In the last edition of the ICA-Americas Newsletter, Juan Somavia, Director General of the International Labor Organization (ILO), was quoted as saying at the 2003 ICA General Assembly “Would it be a dream to think that in the future every cooperative of developed countries would have a partnership with a developing world cooperative?”. Equal Exchange, a worker co-op founded in the United States in 1986, gives us an idea of what that dream could look like. That is because in those 23 years we have been partnering almost exclusively with farmer cooperatives in developing countries and today import approximately $10,000,000 worth of agricultural products annually from around 40 farmer cooperatives in Africa, Asia, and especially Latin America.

In fact, you cannot really understand Equal Exchange without first knowing about our strong commitment to 6th Co-operative Principle: Co-operation among Cooperatives. We have this strong sense of co-op solidarity not only because we think it is essential to the vitality of the cooperative movement, but also because it is by supporting other cooperatives that we can best serve society at large, in both the global North and South. So who is Equal Exchange? What do we do? And why the emphasis on strong co-op ties? Equal Exchange was founded by three men in Boston, Massachusetts, Rink Dickinson, Jonathan Rosenthal, and Michael Rozyne, who were already working together at a cooperative food distributor but who believed that the system for growing, processing, trading and marketing food was badly in need of reform. Equal Exchange is primarily a food importer, manufacturer and wholesaler of high quality Fair Trade foods and beverages, of which about 90% are certified organic. Today Equal Exchange sources 99% of their coffee, tea, cocoa, sugar, bananas and nuts from 40 small-farmer cooperatives in 23 countries, including the U.S. Approximately 80% of this volume is sourced from roughly 30 Latin American farmer co-ops stretching from Paraguay to Mexico. We also work with US farmers for our fairly traded almonds, pecans and cranberries. In the US market we are best known for our pioneering role in bringing Fair Trade foods – starting with coffee – to US grocery stores, and for being a out-spoken proponent of the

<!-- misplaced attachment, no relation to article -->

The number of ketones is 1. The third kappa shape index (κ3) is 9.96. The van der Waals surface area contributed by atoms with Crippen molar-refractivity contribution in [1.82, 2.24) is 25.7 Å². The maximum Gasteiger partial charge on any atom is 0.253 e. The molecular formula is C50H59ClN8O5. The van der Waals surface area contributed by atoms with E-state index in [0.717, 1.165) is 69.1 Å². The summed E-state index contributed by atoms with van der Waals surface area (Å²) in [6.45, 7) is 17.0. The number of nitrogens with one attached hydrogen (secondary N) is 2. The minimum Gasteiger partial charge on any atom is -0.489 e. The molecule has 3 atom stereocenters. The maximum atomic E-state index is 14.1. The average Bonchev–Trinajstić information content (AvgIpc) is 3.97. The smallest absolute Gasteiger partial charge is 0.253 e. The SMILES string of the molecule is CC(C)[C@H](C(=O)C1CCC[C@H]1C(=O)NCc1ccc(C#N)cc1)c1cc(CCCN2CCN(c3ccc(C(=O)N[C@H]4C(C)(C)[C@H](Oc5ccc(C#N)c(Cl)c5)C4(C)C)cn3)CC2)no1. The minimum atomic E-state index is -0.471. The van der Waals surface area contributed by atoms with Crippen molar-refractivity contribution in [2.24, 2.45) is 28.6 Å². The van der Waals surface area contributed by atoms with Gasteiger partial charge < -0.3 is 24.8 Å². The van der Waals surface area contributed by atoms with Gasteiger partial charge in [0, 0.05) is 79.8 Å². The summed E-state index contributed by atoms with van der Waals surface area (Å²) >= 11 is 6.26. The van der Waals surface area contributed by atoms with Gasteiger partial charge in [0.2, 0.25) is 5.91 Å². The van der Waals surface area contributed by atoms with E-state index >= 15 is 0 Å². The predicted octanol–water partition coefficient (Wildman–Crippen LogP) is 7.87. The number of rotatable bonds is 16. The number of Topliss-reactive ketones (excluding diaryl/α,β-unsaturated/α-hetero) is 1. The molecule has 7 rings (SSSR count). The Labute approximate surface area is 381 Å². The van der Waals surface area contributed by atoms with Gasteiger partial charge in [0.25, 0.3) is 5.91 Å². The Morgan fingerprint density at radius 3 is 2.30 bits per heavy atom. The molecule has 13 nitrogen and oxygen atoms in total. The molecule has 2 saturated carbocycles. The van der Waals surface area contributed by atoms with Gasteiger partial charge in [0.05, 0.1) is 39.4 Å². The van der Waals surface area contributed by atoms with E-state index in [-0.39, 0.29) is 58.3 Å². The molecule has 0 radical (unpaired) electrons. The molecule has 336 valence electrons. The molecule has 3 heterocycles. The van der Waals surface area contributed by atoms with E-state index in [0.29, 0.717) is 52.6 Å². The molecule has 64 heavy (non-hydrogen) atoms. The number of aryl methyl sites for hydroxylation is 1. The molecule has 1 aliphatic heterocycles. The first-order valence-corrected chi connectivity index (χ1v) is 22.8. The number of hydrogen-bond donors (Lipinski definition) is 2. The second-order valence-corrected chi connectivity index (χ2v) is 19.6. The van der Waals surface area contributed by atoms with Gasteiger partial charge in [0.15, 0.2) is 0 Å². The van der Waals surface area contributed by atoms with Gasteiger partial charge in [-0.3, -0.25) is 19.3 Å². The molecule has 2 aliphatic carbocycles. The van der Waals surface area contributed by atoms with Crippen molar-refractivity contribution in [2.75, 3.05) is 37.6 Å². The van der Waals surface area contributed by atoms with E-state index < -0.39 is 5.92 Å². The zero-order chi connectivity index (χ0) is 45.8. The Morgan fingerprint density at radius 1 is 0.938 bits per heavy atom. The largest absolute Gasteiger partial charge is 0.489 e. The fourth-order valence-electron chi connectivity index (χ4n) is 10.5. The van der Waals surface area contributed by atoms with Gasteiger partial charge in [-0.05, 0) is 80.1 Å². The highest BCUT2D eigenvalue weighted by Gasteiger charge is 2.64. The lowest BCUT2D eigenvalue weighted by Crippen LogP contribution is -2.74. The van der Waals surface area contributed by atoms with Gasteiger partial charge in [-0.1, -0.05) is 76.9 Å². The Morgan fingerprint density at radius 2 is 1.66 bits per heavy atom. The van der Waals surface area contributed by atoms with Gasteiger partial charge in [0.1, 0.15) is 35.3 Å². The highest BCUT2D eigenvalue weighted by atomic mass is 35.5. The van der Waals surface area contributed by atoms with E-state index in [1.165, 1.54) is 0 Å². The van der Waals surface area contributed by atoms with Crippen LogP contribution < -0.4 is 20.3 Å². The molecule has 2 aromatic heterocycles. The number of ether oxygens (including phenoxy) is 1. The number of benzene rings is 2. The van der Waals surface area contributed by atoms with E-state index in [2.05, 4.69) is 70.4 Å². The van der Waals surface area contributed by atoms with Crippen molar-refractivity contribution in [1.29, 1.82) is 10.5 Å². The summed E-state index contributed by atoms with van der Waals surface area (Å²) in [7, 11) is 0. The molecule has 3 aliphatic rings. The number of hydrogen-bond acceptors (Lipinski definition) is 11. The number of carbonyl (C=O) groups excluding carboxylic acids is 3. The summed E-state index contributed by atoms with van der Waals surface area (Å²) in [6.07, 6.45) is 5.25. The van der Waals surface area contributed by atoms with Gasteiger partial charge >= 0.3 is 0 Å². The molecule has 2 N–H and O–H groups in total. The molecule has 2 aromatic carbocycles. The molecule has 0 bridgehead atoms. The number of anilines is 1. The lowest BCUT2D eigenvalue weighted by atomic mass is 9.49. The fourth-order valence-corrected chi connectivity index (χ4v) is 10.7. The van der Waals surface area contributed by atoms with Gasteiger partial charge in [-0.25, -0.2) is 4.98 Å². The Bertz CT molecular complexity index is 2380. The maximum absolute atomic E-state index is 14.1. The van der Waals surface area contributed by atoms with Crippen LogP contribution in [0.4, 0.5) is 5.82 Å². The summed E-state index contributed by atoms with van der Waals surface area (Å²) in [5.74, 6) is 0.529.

Fair Trade model. With $35,000,000 in annual sales, 110 employees, and 92 worker-owners Equal Exchange is one of the largest worker cooperatives in the United States and, we think, the largest worker co-op coffee roaster in the world. By paying above-market Fair Trade prices, providing affordable credit, by working with the same co-ops year after year, and by maintaining very close ties that include regular visits – Equal Exchange has built up a strong supplier network that has proved extremely loyal and dependable. Equal Exchange not only makes a point to source from small-farmer co-operatives whenever possible but has actively encouraged their competitors in the multibillion dollar coffee, tea and banana industries to do likewise. We do this for many reasons but primarily because we believe that the cooperative model has demonstrated great potential to address the pervasive inequality in wealth, power and opportunity that is so